When he was called upon to steer the helm at Modena, the first order of business was to establish a clear distinction between their mid-engined cars and their GT cars. Luca realized their then-current GT car, the Testarossa, wasn’t any more practical than the 348. The engine had to go to the front and a year later, the 456 GT was born. Soon after, the 348 was heavily reworked and took birth as the F355. The transition from 348 to the F355 perfectly portrayed the effect of Montezemolo. He transformed a badly built, slow and ancient dagger into a sophisticated automatic rifle. There has never been a better facelift in the car industry.
The biggest gift Luca had was his understanding of the customer. He never catered to market trends if it meant a compromise in his philosophy. Buyers almost never know what they want and that makes them vulnerable to the latest trend in the market, for better or for worse. Ferrari wasn’t susceptible to this. Montezemolo managed to set a trend for his market and he dictated what his customer should buy. He could elegantly moonwalk on the tightrope that separates having desirable products and generating revenue from them. Depending on which side you fall, you could either push Ferrari into bankruptcy or compete against gazillion companies with a flaming-hot Rosso Corsa Ferrari compact SUV with wireless carplay. One sells dreams and the other sells the soul. One doesn’t need a PhD to see which side Ferrari is tilting to.
When the first few leaked spy shots of the Purosangue set the auto media on fire, I was having trouble identifying it as a Ferrari. Well, of course, you could always identify a car with the badges on it but if we remove them from the equation, What is so Ferrari about it? What gives it away?
Without its potential Portofino V8 and the prancing horse badge, it is just an anonymous entity waiting for a label. It suffers from an identity crisis that its potential customers don’t care about and a Maranello loyalty that frowns upon. Maybe I didn’t broaden the scope of my imagination enough when the brand was shifting focus to deliver a Ferrari for every type of customer.
A rational person would force-stop my watergates and tell me to move on. Changing times, Changing Vibes right? But this is not the company that once almost caused me to trip off a ledge trying to listen to the most euphonious sound of an F12’s V12. It’s definitely not the company that made the FF the practical offering for all the flock that will potentially queue up for the Purosangue. The FF didn’t lose any substance when it gained its practical brownie points and is identified as a family man’s F12. Remove its V12 and the FF still had lots of Ferrari left in it. Case in point – The GTC4 Lusso T. It gained practicality without any real compromises, the Montezemolo philosophy. The Joke’s on me when they sell a thousand Purosangues in the first month, a figure the GTC4Lusso took two years to achieve. It’s up to them to decide how of their soul they sell along with it.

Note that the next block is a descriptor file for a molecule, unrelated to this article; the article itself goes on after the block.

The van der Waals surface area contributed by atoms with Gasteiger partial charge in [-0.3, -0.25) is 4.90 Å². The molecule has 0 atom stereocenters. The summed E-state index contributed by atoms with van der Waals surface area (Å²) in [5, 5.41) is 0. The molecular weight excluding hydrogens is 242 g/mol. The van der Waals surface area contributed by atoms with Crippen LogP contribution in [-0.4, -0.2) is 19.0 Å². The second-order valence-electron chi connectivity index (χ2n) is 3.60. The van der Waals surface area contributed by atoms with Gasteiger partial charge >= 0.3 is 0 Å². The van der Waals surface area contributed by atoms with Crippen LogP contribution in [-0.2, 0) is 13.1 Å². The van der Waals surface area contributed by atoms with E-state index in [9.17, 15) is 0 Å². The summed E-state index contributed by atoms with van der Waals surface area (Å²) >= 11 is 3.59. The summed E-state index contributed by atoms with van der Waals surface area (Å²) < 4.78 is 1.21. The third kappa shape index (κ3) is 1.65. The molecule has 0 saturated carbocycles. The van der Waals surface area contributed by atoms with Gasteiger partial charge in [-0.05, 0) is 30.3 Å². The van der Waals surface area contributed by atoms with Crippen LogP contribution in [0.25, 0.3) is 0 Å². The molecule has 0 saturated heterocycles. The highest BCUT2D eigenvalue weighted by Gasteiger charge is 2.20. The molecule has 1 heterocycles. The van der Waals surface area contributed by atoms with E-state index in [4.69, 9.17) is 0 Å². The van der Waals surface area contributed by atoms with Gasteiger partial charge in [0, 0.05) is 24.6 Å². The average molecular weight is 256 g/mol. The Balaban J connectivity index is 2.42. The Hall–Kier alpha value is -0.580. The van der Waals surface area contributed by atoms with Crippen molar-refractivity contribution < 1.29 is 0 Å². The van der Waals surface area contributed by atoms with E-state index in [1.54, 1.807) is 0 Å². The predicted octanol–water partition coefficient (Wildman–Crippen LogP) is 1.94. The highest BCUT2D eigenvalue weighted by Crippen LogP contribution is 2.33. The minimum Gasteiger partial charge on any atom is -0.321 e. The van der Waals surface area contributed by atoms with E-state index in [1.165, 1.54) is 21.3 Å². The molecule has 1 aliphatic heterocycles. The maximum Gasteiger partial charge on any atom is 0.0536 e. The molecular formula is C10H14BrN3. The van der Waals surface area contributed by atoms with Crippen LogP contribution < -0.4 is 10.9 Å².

Here’s a great argument that always arises during a debate about supercars and its customer – Supercars are costly which means only a rich individual can afford them. Becoming rich is a process and often the chances are this individual is beyond his/her glory days during a purchase. So they need a comfortable, easy to drive luxury barge with a badge that softens their mid-life crisis and the Purosange is exactly that. Bullet-proof argument? Well, not quite. This individual was once a child that dreamt of worshipping a prancing horse badge on their driveway every morning. A dream of a Ferrari that handled like a dream and turned as sprightly as all the Scuderia greats. Dreaming of a Ferrari that has the ingress and egress of a RAV4 is not a dream my friend. It’s just a clouded judgement.